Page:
Wilson picked up the pace. Instead of setting the bricks on the rollers and letting gravity do its work, he started pushing them, accelerating their arrival. In pairs, the bricks hurtled into the furnace. The increased speed caught her off guard, and one of her oversized gloves got pinched between two bricks. She turned to look back at the start, noticing Wilson for the first time.
A single mother of two, Martha was physically soft and without muscle tone. Her safety glasses were crooked on her face, perspiration causing them to slide off her nose.
She glared at Wilson through her thick, fogged glasses as she sped up to match his pace. The rest of the crew began noticing what was happening. Their chatter silenced as the challenge played out. The pallet was two-thirds empty as Wilson increased his speed. Barely able to keep up, she assembled the stack around her.
Smelling blood in the water, Wilson re-committed his efforts. The clanging of the bricks on metallic rollers grew louder and more constant.
Martha was bent at the waist, working in the confined space. Twisting from right to left, she was running out of room to stack any more. She looked over at the work area next to her, saw the men had left for break, and quickly switched sides of the conveyor. Within the larger space, she was able to spread her feet and work freely. She started building up the pile for the absent mason. This only served to motivate the muscular Wilson. His efforts were intentional and mean as he stepped it up.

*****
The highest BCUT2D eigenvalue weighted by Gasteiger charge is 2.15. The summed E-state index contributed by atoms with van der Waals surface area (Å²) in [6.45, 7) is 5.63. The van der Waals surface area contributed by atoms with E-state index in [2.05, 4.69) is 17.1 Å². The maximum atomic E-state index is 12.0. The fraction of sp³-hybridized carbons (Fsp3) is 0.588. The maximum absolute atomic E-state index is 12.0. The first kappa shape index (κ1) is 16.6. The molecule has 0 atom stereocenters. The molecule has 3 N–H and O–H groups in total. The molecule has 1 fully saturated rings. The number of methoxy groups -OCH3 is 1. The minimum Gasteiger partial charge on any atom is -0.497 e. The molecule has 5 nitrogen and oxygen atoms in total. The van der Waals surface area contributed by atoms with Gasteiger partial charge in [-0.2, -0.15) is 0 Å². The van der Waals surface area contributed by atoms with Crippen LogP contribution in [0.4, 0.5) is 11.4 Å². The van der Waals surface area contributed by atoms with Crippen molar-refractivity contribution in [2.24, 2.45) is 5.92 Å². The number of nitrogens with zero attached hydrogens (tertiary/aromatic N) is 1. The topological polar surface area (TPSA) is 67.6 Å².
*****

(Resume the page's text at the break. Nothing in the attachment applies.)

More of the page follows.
Like a machine, she began to outpace Wilson, never allowing the bricks to back up on the rollers. On occasion she would slap her hands together with her oversized gloves, like a baseball catcher, eager for a pitch. Leo watched, along with 60 sets of eyes, all of us willing her to continue.
The breathing and sweating of the two warriors escalated. Martha unsnapped her jacket, exposing red suspenders that held up her pants. The pallet was near empty and everyone knew this meant survival to her. No matter what she had faced in her life so far, she had made it to this moment, and no one was going to take it away from her, certainly not this jackass.
With 10 bricks left on the palette, it was clear Martha had won. Eight, six, four…Wilson shoved the last two bricks toward her as hard as he could. When she unloaded them, Leo spoke up.
“OK, break time,” he said.
Wilson lit a cigarette and strutted away, acting like he had only been doing his job.
Martha walked out of the furnace and removed her gloves and hard hat. The red bandana wrapped around her head was soaked. She wiped her face and neck with it, never making eye contact with anyone.
Wilson did not ask anyone to do his work for him that day but he did the next.
On our first payday, Leo handed out the checks. We newbies had no idea what to expect. I was shocked when I opened mine and thought of buying my friends a few rounds of beers. Martha looked at hers, turned and spoke her first words to me, “Now I can feed my family.”
At the end of the summer, I went back to college with newly chiseled bricklayer’s arms, pockets stuffed with cash, and Martha’s payday declaration etched in my mind, like a mason’s trowel gashed into drying concrete.
Martha and Wilson stayed behind.
Tom Kerrigan is a retired sales executive. Born and raised in Youngstown, he wrote and directed a 10-minute play, The Intruder, in the inaugural Ten Tucky Festival at The Bard’s Town Theatre in Louisville, KY. He is currently writing a novel.
“Steel Grit” is included in Car Bombs to Cookie Tables: The Youngstown Anthology, which, along with other Belt publications, an be purchased here: http://beltmag.com/shop/.